Book Review: Two Atelier Bow-Wow Guides

Made in Tokyo by Junzo Kuroda and Momoya Kaijima, published by Kajima Institute Publishing Co., 2001. Paperback, 192 pages. (Amazon)

Pet Architecture Guide Book by Atelier Bow-Wow and others, published by World Photo Press, 2002. Paperback, 176 pages. (Amazon)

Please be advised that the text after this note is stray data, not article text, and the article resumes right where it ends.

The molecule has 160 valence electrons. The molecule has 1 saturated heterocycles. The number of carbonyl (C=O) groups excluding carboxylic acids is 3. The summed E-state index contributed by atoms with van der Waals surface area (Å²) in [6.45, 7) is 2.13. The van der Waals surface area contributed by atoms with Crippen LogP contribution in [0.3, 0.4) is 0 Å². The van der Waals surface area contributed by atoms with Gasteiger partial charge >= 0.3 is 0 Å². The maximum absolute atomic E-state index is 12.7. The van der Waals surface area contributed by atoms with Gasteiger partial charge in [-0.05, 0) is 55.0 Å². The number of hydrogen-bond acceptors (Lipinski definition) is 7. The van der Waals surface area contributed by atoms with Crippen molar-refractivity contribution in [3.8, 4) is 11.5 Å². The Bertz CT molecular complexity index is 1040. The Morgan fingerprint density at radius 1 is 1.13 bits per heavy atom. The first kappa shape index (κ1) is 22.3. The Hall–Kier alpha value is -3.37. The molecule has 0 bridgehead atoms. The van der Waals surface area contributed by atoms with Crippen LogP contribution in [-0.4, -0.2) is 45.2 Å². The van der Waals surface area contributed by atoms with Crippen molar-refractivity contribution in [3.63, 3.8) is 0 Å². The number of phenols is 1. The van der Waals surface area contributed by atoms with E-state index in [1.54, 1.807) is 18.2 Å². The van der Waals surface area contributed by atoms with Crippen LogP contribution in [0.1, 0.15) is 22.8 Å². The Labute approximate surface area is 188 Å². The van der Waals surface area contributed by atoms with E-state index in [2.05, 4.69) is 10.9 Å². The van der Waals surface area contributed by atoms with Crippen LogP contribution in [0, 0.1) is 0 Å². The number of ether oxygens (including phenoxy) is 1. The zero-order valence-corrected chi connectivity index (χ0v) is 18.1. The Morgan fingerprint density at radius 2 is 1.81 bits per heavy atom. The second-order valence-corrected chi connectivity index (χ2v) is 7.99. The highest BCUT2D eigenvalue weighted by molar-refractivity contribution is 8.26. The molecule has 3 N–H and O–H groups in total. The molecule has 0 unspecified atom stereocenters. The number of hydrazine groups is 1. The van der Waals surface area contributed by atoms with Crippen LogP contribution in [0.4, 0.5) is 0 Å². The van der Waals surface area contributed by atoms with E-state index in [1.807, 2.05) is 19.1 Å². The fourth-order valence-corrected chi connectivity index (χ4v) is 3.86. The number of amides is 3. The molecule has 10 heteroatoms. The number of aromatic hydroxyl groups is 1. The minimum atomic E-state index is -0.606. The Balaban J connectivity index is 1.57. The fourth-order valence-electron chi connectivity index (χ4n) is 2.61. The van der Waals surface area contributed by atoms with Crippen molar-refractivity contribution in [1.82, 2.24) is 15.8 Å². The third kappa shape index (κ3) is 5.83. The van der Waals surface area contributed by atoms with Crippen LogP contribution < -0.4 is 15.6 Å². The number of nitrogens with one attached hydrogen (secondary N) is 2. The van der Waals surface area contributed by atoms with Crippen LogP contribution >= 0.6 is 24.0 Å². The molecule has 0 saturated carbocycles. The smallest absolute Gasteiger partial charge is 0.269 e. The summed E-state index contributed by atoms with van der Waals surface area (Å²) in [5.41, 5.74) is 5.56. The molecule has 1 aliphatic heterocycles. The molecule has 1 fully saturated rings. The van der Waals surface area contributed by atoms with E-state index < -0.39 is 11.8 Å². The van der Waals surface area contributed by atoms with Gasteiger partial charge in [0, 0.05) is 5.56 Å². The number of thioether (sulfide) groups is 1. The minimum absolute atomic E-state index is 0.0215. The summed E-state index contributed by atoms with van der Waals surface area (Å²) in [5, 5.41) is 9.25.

These two books present alternative guides to the built form of Tokyo, different than the typical architecture guides that survey single buildings by known architects. Respectively Made in Tokyo and Pet Architecture look at the non-designed yet functional hybrids of the city's current situation and the tiny structures that fill the gaps in the city's fabric. A good example of the former is the highway department store, two floors of retail stretching 500 meters below the expressway in the Ginza district; while a good example of the latter is Coffee Saloon Kimoto, a triangular structure with a capacity of four customers. Each book exhibits a fondness for Tokyo's seemingly chaotic urban fabric, though the authors resist the label of chaos for the city they love. Instead they see these types of buildings as unique to Tokyo, a product of its economics, village fabric and people, perhaps chaotic as a whole, but not when viewed in the framework of these two books. While not your typical guidebooks, they give the reader a new understanding of Tokyo that helps enrich the experience of the city.